Ballot keepersAuditors take special steps to protect ballots for Senate race recount
By: Julie Buntjer, Worthington Daily Globe
WORTHINGTON — In her 32 years in the Nobles County Auditor’s Office, Sharon Balster said the impending ballot recount in Minnesota’s senate race is the largest she will ever experience.
Inundated with phone calls from the offices of both Republican incumbent Norm Coleman and his Democratic challenger, Al Franken, Balster said Thursday that things are finally starting to quiet down a bit. It could be the calm before the storm that erupts on Wednesday, when auditor’s offices across the state begin a mandatory, hand-recount of all of the ballots.
Balster has been involved in recounts before — from township to city elections, but she said this one will be the largest.
“The Minge recount (in which incumbent David Minge lost to challenger Mark Kennedy in the 2nd District congressional race in 2000) was more court-ordered, where they brought in their own people to do the recount,” said Balster. “All we did was get the ballots to them.”
This time around, however, things are different.
In Nobles County, Balster has arranged for three teams of three individuals each to assist in the recount of the 8,886 ballots cast in the county. She anticipates the work will take a full eight hours.
“We’re hoping to get done on Wednesday, but if we can’t we’ll come back on Thursday,” Balster said. The recount will take place in the Farmer’s Room, in the lower level of the Nobles County Government Center in Worthington. The recount is open to the public, and Balster said the candidates will have their representatives on hand to watch and challenge any ballots deemed questionable.
Not all counties will begin their ballot recounts on Wednesday. In neighboring Rock County, Auditor-Treasurer Gloria Rolfs said her staff is still working on collecting second-half property taxes and gathering information for the Truth in Taxation hearing. She said counties have until Dec. 5 to conduct the recount and get the information to the Secretary of State’s office.
“I haven’t really cast anything in stone yet,” Rolfs said regarding the day they will conduct the recount.
Until the recount, all of Rock County’s ballots remain sealed and stored in a locked, fire-proof vault inside the auditor’s office. Rolfs said no one is allowed to enter the vault on their own — there must be two individuals entering it together — and a log must be kept of those who enter. Rolfs said she, too, has received numerous calls from both the Coleman and Franken camps regarding ballot security.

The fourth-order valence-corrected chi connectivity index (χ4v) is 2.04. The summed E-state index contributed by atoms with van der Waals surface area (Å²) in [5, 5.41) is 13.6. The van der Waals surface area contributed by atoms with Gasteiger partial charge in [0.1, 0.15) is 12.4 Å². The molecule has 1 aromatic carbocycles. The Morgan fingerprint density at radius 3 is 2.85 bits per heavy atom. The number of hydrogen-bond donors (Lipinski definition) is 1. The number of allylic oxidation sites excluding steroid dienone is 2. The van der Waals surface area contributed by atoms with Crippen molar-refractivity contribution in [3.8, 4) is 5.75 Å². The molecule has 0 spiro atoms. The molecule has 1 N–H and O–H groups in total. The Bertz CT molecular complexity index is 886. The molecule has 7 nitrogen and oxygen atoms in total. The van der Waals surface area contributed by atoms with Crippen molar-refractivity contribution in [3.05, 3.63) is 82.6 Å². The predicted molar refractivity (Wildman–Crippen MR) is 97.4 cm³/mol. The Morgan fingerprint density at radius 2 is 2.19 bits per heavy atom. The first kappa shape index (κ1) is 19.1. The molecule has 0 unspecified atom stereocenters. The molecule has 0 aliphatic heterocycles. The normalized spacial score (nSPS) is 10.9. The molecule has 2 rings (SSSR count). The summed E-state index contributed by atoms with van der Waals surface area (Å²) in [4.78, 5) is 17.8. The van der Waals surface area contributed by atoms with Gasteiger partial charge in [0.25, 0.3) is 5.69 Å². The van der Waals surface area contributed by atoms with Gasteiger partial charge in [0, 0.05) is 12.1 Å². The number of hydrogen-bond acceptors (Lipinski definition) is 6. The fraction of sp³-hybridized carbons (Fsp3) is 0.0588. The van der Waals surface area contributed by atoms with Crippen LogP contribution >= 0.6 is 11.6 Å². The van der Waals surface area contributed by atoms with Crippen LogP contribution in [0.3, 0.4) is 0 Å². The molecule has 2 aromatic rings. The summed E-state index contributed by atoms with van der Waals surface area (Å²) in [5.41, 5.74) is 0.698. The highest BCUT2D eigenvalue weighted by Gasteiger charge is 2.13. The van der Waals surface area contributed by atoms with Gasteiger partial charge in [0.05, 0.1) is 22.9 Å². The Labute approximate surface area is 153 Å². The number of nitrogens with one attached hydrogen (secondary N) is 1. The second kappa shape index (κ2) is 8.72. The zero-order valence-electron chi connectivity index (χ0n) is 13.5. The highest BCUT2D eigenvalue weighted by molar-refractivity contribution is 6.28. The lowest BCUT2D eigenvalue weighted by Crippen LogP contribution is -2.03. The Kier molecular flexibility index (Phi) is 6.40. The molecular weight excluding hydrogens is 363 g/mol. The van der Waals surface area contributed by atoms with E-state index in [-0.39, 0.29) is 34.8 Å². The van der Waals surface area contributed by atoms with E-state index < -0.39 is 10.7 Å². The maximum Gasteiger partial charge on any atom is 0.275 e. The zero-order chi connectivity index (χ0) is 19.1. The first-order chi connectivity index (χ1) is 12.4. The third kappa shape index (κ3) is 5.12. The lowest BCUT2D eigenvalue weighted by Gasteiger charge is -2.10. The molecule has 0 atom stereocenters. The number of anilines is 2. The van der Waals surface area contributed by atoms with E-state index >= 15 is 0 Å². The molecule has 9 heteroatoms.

Murray County Auditor-Treasurer Heidi Winter said she has two teams of three individuals lined up to recount the 4,868 ballots in that county on Wednesday. The recount will begin at 10:30 a.m. in the Murray County Commissioner’s Room, and is open to the public.
This will be the third recount conducted in Murray County in the last two elections. Winter said they had a recount in the commissioner’s race during the primary, and participated in a state-wide recount in the Justice 4 race following last week’s general election.
The ballots in Murray County are secured in lockdown in the county ditch room, alongside all of the ditch histories for Murray County. Winter said it is one of the least-used rooms in the county government offices, and she is the only one with a key.
Since election night, the sealed boxes of ballots in Nobles County have been stored in an old, locked jail cell on the third floor of the Nobles County Government Center.
“We haven’t moved them since election night,” said Balster. “I’m the only one with any keys to get to that third floor and to the jail cell, so ours are pretty safe.
“In a way, we’re lucky we have this old jail,” she added. “A lot of (other counties) move them into evidence rooms in law enforcement centers — there is some traffic in and out of them.”
All in all, Balster said, “everyone is using whatever they can find that they feel is safe (to store the ballots).”
Storing ballots is nothing new for Nobles County. Balster said after any election the ballots are sealed and stored for 22 months.
“We’ve always done that — recount or not,” she said.
Since election night, Balster has had to meet special requests from both the Coleman and Franken campaigns — including making copies of all of the tapes from the counting machines, providing information on the number of absentee ballots mailed out, returned, accepted and rejected. Both political parties had representatives present at last Friday’s board of canvass meeting and Monday’s post-election review.
“My list of things to do is enormous,” Balster said.
Once all of the ballots have been hand counted next week, Balster said any challenged ballots will be sent to the Secretary of State’s office, where a state Canvassing Board will examine the ballots.